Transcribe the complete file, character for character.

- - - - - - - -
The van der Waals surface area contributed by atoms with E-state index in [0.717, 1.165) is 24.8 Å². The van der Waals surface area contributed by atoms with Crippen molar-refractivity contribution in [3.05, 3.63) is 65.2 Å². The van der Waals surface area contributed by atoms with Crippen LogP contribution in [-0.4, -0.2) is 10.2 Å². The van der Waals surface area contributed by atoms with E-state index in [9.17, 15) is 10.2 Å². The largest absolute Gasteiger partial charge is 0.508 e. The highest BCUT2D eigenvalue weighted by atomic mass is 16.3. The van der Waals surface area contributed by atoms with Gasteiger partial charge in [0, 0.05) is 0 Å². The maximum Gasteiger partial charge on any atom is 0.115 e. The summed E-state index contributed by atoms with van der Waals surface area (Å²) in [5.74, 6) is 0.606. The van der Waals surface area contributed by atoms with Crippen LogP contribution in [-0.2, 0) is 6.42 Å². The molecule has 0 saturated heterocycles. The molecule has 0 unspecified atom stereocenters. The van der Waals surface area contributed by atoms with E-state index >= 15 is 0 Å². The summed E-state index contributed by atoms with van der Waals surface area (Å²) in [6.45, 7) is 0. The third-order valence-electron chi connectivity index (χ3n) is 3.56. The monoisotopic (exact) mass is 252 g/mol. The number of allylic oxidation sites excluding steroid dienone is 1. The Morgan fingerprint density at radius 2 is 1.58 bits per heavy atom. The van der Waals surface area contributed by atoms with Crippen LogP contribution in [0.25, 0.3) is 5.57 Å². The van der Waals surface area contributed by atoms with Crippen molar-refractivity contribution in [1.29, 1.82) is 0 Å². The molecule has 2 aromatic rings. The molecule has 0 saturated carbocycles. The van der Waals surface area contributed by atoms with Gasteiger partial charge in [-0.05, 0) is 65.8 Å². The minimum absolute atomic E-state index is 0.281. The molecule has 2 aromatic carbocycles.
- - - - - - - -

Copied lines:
The van der Waals surface area contributed by atoms with E-state index in [0.717, 1.165) is 24.8 Å². The van der Waals surface area contributed by atoms with Crippen molar-refractivity contribution in [3.05, 3.63) is 65.2 Å². The van der Waals surface area contributed by atoms with Crippen LogP contribution in [-0.4, -0.2) is 10.2 Å². The van der Waals surface area contributed by atoms with E-state index in [9.17, 15) is 10.2 Å². The largest absolute Gasteiger partial charge is 0.508 e. The highest BCUT2D eigenvalue weighted by atomic mass is 16.3. The van der Waals surface area contributed by atoms with Gasteiger partial charge in [0, 0.05) is 0 Å². The maximum Gasteiger partial charge on any atom is 0.115 e. The summed E-state index contributed by atoms with van der Waals surface area (Å²) in [5.74, 6) is 0.606. The van der Waals surface area contributed by atoms with Crippen LogP contribution in [-0.2, 0) is 6.42 Å². The molecule has 0 saturated heterocycles. The molecule has 0 unspecified atom stereocenters. The van der Waals surface area contributed by atoms with E-state index >= 15 is 0 Å². The summed E-state index contributed by atoms with van der Waals surface area (Å²) in [6.45, 7) is 0. The third-order valence-electron chi connectivity index (χ3n) is 3.56. The monoisotopic (exact) mass is 252 g/mol. The number of allylic oxidation sites excluding steroid dienone is 1. The Morgan fingerprint density at radius 2 is 1.58 bits per heavy atom. The van der Waals surface area contributed by atoms with Crippen LogP contribution in [0.25, 0.3) is 5.57 Å². The van der Waals surface area contributed by atoms with Crippen molar-refractivity contribution in [1.29, 1.82) is 0 Å². The molecule has 2 aromatic rings. The molecule has 0 saturated carbocycles. The van der Waals surface area contributed by atoms with Gasteiger partial charge in [-0.05, 0) is 65.8 Å². The minimum absolute atomic E-state index is 0.281. The molecule has 2 aromatic carbocycles.